One of the dilemmas parents face is whether they should introduce a dummy to their newborn baby or not. There is no right or wrong answer for this, this is entirely up to you, however there are some things that may help you make your decision.
Firstly, some babies will be particularly “sucky” babies, where they are very comforted by the use of a dummy. One of Dr Harvey Karp’s 5 S’s for newborn settling, is Sucking, so in conjunction with other S’s, this can really help your child settle. On the other hand, some babies aren’t too fussed by a dummy, and don’t appear overly interested in it. They may be easily settled with the other 5 S’s. You can try and encourage more dummy sucking by gently tugging on it, as this may prompt your baby to keep sucking. However if they just don’t want to, then there is no need to persist, as the whole idea of the dummy is to help calm a newborn, and if they don’t want to suck on it, they will only get more upset if you keep putting something in their mouth they don’t want.
Secondly, dummies can be really helpful for babies with reflux, as it is believed the action of sucking and swallowing can help counteract the rising of acidic stomach contents. So if your baby has reflux, then using a dummy may assist.
Thirdly, some research reports that use of dummies reduces the risk of SIDS. However, safe sleep practices is the biggest reduction factor in SIDS, not the dummy alone.
If you do decide to use a dummy, you will also need to make a conscious choice about when to lose the dummy. After about 12 weeks, the dummy doesn’t really have its soothing effect like it does for a newborn, but rather will become more of an association for sleep. Read more here about sleep associations. If your child keeps a dummy beyond 4months (after their sleep cycles have matured) every time they wake after a sleep cycle, you will need to put the dummy back in their mouth. This could mean every 45min during the day, and every 2hours overnight. Your baby does not have the ability to find and replace their own dummy until 7/8months of age. So consider whether you should drop the dummy at 4months cold turkey or persevere for several months doing dummy runs.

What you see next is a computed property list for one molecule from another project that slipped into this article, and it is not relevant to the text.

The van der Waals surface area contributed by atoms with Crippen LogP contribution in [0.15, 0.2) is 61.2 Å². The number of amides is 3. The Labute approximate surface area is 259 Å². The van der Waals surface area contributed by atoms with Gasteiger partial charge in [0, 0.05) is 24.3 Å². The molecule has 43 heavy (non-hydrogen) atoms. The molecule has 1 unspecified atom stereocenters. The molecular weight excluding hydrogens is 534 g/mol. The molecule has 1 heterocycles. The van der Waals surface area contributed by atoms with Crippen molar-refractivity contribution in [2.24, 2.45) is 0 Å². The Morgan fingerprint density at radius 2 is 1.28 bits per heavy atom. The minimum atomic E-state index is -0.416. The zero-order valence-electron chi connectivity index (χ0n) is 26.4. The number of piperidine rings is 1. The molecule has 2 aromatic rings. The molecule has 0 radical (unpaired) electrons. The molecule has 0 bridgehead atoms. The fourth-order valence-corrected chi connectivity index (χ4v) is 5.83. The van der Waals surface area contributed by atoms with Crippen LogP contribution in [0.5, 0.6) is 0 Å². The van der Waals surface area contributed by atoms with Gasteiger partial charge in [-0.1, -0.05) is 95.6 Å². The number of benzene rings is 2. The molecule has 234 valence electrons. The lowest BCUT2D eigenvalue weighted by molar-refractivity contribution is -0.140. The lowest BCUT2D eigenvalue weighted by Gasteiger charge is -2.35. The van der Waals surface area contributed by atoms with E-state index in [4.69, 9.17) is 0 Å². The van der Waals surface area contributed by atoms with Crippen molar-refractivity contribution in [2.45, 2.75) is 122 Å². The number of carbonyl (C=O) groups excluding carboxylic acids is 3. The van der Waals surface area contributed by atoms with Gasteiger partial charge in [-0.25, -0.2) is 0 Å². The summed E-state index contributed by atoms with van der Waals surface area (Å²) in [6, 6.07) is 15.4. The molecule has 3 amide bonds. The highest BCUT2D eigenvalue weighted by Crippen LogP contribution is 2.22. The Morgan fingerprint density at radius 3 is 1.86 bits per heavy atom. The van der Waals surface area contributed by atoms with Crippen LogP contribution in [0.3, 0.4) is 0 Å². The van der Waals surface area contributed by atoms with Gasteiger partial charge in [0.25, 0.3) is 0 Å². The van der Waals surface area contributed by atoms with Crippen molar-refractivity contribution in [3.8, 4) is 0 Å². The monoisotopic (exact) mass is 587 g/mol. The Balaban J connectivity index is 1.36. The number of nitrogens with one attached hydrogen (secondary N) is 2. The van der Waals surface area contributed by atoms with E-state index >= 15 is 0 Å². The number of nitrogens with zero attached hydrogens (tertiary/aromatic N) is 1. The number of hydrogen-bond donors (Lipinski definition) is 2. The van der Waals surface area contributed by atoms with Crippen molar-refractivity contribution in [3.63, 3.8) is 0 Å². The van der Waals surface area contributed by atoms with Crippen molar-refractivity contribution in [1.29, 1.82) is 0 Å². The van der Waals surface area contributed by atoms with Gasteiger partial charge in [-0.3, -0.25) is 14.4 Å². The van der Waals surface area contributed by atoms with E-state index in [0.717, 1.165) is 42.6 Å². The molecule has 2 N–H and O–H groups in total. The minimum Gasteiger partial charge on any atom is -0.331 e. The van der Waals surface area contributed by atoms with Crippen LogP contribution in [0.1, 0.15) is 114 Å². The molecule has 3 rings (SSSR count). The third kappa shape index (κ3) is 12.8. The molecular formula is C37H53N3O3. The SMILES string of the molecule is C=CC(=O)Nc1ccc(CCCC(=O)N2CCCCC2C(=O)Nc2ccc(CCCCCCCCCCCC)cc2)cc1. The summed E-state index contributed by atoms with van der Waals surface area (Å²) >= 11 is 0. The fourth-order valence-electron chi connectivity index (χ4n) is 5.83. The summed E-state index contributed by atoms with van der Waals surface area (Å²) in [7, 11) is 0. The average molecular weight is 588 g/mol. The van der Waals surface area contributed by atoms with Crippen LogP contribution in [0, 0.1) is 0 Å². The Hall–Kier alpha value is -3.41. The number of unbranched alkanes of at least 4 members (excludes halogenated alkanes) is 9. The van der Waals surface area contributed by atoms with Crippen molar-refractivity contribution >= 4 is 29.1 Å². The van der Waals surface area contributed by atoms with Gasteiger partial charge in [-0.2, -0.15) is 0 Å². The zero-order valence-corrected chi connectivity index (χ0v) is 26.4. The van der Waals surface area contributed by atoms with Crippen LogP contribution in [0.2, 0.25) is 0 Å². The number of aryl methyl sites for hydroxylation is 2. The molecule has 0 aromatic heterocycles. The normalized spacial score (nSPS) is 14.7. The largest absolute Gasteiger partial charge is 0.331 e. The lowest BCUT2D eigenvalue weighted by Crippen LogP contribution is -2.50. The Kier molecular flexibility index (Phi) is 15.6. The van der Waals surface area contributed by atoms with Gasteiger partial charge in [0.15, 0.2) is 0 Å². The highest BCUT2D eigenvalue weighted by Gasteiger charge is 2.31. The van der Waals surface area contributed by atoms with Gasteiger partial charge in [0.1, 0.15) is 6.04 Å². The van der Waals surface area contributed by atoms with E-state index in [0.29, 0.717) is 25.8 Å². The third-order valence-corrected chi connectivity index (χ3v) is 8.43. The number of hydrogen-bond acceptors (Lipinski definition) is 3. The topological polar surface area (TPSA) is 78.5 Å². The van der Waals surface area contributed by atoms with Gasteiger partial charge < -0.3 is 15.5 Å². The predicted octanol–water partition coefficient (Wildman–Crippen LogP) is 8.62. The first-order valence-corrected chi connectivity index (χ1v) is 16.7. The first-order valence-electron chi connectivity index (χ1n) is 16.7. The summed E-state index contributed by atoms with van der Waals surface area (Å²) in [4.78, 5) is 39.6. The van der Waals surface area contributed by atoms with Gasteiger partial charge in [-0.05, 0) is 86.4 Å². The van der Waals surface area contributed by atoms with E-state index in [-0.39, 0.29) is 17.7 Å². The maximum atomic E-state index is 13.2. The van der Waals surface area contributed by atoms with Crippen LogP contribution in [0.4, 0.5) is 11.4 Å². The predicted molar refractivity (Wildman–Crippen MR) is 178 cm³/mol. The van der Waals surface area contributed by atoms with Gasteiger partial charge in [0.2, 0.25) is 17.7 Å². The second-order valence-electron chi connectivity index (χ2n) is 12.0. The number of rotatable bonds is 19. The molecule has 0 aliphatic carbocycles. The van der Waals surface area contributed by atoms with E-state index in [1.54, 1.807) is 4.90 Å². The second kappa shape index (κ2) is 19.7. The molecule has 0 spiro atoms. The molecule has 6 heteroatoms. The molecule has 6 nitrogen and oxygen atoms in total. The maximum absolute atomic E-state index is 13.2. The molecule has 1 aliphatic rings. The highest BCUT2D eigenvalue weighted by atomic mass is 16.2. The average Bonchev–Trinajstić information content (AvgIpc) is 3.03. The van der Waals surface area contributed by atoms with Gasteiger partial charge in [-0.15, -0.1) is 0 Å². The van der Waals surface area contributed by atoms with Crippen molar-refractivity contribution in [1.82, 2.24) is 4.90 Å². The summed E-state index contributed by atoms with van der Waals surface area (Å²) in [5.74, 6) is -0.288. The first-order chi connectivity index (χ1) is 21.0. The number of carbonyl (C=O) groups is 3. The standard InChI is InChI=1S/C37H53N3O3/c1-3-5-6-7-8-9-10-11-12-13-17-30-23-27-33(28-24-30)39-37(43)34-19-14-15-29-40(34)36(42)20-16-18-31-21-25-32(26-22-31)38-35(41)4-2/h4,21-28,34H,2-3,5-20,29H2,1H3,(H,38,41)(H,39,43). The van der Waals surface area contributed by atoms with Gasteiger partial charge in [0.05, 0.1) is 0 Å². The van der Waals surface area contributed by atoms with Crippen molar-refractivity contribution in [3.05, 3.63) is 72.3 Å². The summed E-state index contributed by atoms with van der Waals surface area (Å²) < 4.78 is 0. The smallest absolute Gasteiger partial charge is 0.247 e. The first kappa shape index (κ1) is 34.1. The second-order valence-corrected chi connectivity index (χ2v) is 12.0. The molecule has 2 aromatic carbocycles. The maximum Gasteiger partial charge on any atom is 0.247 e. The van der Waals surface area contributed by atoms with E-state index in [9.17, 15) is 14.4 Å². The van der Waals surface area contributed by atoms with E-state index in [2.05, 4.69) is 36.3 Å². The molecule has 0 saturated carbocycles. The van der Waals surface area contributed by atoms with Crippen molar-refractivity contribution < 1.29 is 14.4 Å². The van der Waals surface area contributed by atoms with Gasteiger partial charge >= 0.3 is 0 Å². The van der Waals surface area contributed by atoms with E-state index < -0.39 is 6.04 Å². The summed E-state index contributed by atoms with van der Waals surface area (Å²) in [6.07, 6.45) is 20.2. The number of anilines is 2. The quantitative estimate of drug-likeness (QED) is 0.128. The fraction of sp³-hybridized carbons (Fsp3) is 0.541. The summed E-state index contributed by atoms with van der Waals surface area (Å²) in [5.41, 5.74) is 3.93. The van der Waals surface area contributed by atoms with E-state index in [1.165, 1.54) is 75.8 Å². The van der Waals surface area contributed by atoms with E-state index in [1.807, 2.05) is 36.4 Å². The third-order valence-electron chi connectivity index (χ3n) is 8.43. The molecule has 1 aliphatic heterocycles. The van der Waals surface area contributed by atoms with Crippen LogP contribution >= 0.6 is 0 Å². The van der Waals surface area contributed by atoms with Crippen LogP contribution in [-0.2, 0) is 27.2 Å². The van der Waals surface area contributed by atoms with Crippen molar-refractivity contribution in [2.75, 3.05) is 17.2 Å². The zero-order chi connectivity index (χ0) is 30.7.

If you have an older baby or toddler, I highly encourage you to keep the dummy until your child is at least 2.5-3 years of age, as any time before this is really challenging and you will have a lot of disrupted night’s sleep. After this age, your child has the ability to understand things such as the “dummy fairy”, or trading it in for a toy and will make the transition a lot more seamless.
A number of parents have come to me thinking that a dummy may be the cause of their child’s sleep problems. Yes sometimes it is, but it is also only one piece of the sleep puzzle. If you are having trouble with sleep in your house, then I can help make all the pieces of the puzzle fit, and get things back in order.